Outside my 10 Blocks
February 9, 2019
This week, I dedicated time to exploring and moving away from the 10 blocks I walk each day. I ate new foods, spent time with new friends, and visited new places. Even in the winter, the city feels so fresh, and I am pushing myself to do and see more.
I went to the diner Lou Mitchell’s in West Loop with my roommates. Immediately, when we walked in, we were greeted by an older lady who placed donut holes in our hands. The diner is known for their baked goods. The place was super busy, and the intercom system was continuously switching on and off, as birthdays were announced, and everyone in the restaurant serenaded the guests who were celebrating a birthday. After my banana pancakes, we visited the Shedd Aquarium. It’s a pretty big deal. We attended the aquatic show, and spent the afternoon walking through the rooms of tanks of beautiful creatures. I absolutely loved it.
This week, I also attended a Zumba class at the gym near work. I’m not new to Zumba; I spent most Monday nights at the mall in Chitre, Panama this past summer, taking advantage of the free classes. But this Zumba class this week was a new level of dancing. The music and the pace were incredible. And a lot of the women were clearly devoted to Laticia’s Tuesday night classes, and were always exactly on step with Laticia. I have a lot of space for improvement, but it was exciting.
My work is steady now and it feels important. There is a mantra around the office that has been mentioned every week since I arrived. It’s this idea that encourages everyone to think of how each task and project we take on relates to the broader goals and mission of the Foundation. This is something I struggled with at first, because my tasks are small in comparison to my co-workers, and I was intimidated by the incredible work of everyone else. But more and more, I am relating my tasks to the highest point; how might this empower, connect, and inspire people? Sometimes, I can’t trace my impact all the way up to the mission. But sometimes I discover, in my thoughts, the points of contact through people or projects that carry my work all the way up. I’m now trying to translate this to my future. As I’m beginning the job search and application process, I think about the organization or the position under consideration. How does this relate to my personal career goals? What can I learn in this position? What could I do with that knowledge? Of course, it’s all hypothetical now, and similarly to my speculation at work, I can only incorporate the knowledge I currently possess. But it keeps my brain moving, and I like that challenge.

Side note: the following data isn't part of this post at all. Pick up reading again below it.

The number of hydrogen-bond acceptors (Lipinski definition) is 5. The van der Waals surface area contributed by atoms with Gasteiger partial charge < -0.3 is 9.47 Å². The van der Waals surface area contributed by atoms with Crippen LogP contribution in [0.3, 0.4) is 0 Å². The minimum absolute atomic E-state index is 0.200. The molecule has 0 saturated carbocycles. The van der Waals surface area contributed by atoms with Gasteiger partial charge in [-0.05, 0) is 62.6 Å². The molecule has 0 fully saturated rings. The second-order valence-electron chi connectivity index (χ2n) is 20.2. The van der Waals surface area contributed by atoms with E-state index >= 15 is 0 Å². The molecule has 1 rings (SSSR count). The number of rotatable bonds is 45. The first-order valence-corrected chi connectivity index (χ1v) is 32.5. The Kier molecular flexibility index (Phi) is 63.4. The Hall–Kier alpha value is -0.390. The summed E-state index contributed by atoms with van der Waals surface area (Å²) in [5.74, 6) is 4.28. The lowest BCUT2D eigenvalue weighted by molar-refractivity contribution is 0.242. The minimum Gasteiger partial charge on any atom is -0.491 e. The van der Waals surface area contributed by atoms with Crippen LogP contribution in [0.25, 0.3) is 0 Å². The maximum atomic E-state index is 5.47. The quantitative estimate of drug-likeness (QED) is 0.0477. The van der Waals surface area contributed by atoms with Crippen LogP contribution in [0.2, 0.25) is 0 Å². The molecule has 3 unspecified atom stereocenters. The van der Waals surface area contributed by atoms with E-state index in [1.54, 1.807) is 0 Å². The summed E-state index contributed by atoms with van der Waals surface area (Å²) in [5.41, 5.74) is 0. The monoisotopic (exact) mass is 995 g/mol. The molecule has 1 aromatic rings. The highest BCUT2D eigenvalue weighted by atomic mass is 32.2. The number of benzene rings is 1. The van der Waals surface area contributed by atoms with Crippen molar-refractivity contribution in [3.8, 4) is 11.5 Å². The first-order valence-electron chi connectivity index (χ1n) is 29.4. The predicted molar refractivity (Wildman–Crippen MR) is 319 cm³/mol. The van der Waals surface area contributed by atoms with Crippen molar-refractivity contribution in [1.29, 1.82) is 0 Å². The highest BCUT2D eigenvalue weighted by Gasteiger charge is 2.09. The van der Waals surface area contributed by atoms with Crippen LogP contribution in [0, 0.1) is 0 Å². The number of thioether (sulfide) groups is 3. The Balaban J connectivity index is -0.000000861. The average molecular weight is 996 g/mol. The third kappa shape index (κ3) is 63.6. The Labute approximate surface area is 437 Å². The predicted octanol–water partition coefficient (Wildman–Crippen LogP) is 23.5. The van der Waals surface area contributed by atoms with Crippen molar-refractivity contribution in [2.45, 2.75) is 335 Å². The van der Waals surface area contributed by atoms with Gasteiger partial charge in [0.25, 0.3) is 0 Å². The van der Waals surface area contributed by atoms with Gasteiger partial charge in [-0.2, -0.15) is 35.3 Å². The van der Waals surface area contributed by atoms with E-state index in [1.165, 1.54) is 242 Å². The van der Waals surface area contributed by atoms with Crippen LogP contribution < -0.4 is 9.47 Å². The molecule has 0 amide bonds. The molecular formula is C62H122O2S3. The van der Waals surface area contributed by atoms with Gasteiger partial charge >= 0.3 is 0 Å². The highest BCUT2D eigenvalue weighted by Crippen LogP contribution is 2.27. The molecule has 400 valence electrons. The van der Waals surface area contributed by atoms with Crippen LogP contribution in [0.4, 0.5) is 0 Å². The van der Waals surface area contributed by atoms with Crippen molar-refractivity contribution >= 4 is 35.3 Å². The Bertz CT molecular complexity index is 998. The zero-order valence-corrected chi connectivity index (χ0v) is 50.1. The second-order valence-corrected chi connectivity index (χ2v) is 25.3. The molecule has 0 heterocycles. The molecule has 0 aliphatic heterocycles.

Elizabeth is a sociology and Spanish major from Overland Park, Kansas.